Fermentation is a miracle that beer enthusiasts often subconsciously relegate strictly to the realm of beverage, when in reality, fermentation plays a part in the production of countless and diverse foods: Soy sauce, sour cream, pickles, and yogurt are a few common refrigerator staples that could not exist without microbiological activity that not only preserves, but imparts unique flavors, just as in the production of beer.
Perhaps one of my favorite fermented foods–as per my polish upbringing–is sauerkraut. Typical grocery store sauerkraut is often lackluster. In fact, some of your cheaper varieties are made by simply adding vinegar to salted boiled cabbage, and the real-deal kraut is usually flash pasteurized, leaving a somewhat tasty but dead product. Just as I prefer my beer to be a living product, teaming with live yeast and/or bacteria, so I would like prefer my sour cabbage. Thus being said, I have been fermenting my cabbage the old fashion way, just like my ancestors did…and let me tell you, the freshness factor makes the minimal amount of work that goes into it worthwhile.
In layman’s terms, here is how I make my sauerkraut:
The tools needed are: A sharp knife, a fermenting vessel (pros will recommend a ceramic crock, but I just use one of my stainless steel boil kettles), and some sort of a weight (as you can see in the pictures a plate with a few mason jars filled with water work fine).
The ingredients needed are: Cabbage, sea salt. Yup. That’s it. Bacterial cultures are not necessary as they are naturally occurring on and between the leaves of cabbage.
To make sauerkraut, first one must slice the cabbage in thin slices (but don’t keep the core). I prefer mine a bit wider than the average store-bought sauerkraut. As I slice my cabbage, I put it aside in a pile. After all your cabbage is sliced (I use 3-5 heads, but if you use red cabbage you may want to use less as it is more dense and you will get a higher yield. After all your cabbage is sliced, you start adding it to your fermenting vessel a few handfuls at a time, sprinkling in some sea salt over top of each layer. The amount of salt used may vary to preference. I use a heaping 1/2 teaspoon per one pound of cabbage. After all the cabbage and salt is in the vessel, mix well and then tightly pack down and compress the mixture. This mixture must remain compressed, as your kraut will need consistent water coverage. You will not add any water, as the salt will pull the water out of the sliced cabbage through a process called osmosis. Within 24 hour you should see your cabbage covered in this watery solution called ‘brine.’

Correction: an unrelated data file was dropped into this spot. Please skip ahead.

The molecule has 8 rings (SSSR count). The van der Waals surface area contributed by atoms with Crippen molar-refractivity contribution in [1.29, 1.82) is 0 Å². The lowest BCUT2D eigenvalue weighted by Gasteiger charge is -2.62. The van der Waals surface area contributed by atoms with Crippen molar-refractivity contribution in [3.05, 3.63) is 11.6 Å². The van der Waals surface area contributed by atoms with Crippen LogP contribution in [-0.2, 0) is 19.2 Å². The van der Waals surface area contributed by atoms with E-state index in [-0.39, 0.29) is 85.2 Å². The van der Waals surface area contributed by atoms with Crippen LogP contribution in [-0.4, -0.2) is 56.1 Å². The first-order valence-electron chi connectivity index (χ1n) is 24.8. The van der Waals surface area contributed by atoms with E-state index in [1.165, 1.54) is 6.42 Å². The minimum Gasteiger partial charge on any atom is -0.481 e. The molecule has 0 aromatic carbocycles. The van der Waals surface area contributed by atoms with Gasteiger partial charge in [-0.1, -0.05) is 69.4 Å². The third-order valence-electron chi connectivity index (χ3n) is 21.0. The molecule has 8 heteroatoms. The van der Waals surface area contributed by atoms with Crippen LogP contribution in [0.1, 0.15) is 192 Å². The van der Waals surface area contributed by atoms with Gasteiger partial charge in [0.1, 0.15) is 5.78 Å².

Now, you just wait and push your weight down every day or so as needed to keep the cabbage covered in brine. You will see foamy bubbles emerge when fermentation really kicks in. After about two weeks, a very delicious sauerkraut that far surpasses the stuff on the shelves a Walmart is ready to eat. I put my kraut in jars (but don’t pressure cook them…I want them to be an evolving product that gets more sour over time) and store in the fridge. I put apple chunks in one batch and it tastes fantastic.